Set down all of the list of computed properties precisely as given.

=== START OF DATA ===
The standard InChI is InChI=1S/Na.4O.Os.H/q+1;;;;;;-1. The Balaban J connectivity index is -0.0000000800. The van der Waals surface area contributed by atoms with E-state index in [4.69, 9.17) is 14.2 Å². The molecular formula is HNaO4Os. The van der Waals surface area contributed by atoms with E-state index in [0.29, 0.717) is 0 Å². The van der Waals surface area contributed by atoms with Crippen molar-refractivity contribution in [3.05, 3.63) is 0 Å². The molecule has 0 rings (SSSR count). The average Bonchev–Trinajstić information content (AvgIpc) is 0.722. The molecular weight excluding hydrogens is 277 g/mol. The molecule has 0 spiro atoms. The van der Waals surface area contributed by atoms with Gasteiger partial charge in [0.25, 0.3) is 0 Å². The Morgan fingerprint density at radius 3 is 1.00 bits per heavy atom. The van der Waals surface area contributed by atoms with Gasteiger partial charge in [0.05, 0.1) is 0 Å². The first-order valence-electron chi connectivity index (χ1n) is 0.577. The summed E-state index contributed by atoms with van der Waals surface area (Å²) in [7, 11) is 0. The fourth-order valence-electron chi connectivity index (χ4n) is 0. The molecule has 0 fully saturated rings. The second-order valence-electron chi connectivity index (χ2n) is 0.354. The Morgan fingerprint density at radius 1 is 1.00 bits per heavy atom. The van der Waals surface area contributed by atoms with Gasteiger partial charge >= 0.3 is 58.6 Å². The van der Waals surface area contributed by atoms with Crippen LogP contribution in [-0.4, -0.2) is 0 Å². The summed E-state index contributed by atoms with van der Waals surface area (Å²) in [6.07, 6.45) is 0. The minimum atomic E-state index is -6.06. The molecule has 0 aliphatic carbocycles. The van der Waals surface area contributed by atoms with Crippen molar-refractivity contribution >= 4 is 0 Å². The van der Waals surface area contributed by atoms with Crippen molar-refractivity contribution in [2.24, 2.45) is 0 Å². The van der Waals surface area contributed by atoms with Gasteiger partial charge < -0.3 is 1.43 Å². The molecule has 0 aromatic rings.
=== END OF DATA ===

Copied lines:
The standard InChI is InChI=1S/Na.4O.Os.H/q+1;;;;;;-1. The Balaban J connectivity index is -0.0000000800. The van der Waals surface area contributed by atoms with E-state index in [4.69, 9.17) is 14.2 Å². The molecular formula is HNaO4Os. The van der Waals surface area contributed by atoms with E-state index in [0.29, 0.717) is 0 Å². The van der Waals surface area contributed by atoms with Crippen molar-refractivity contribution in [3.05, 3.63) is 0 Å². The molecule has 0 rings (SSSR count). The average Bonchev–Trinajstić information content (AvgIpc) is 0.722. The molecular weight excluding hydrogens is 277 g/mol. The molecule has 0 spiro atoms. The van der Waals surface area contributed by atoms with Gasteiger partial charge in [0.25, 0.3) is 0 Å². The Morgan fingerprint density at radius 3 is 1.00 bits per heavy atom. The van der Waals surface area contributed by atoms with Gasteiger partial charge in [0.05, 0.1) is 0 Å². The first-order valence-electron chi connectivity index (χ1n) is 0.577. The summed E-state index contributed by atoms with van der Waals surface area (Å²) in [7, 11) is 0. The fourth-order valence-electron chi connectivity index (χ4n) is 0. The molecule has 0 fully saturated rings. The second-order valence-electron chi connectivity index (χ2n) is 0.354. The Morgan fingerprint density at radius 1 is 1.00 bits per heavy atom. The van der Waals surface area contributed by atoms with Gasteiger partial charge >= 0.3 is 58.6 Å². The van der Waals surface area contributed by atoms with Crippen LogP contribution in [-0.4, -0.2) is 0 Å². The summed E-state index contributed by atoms with van der Waals surface area (Å²) in [6.07, 6.45) is 0. The minimum atomic E-state index is -6.06. The molecule has 0 aliphatic carbocycles. The van der Waals surface area contributed by atoms with Crippen molar-refractivity contribution >= 4 is 0 Å². The van der Waals surface area contributed by atoms with Crippen molar-refractivity contribution in [2.24, 2.45) is 0 Å². The van der Waals surface area contributed by atoms with Gasteiger partial charge < -0.3 is 1.43 Å². The molecule has 0 aromatic rings.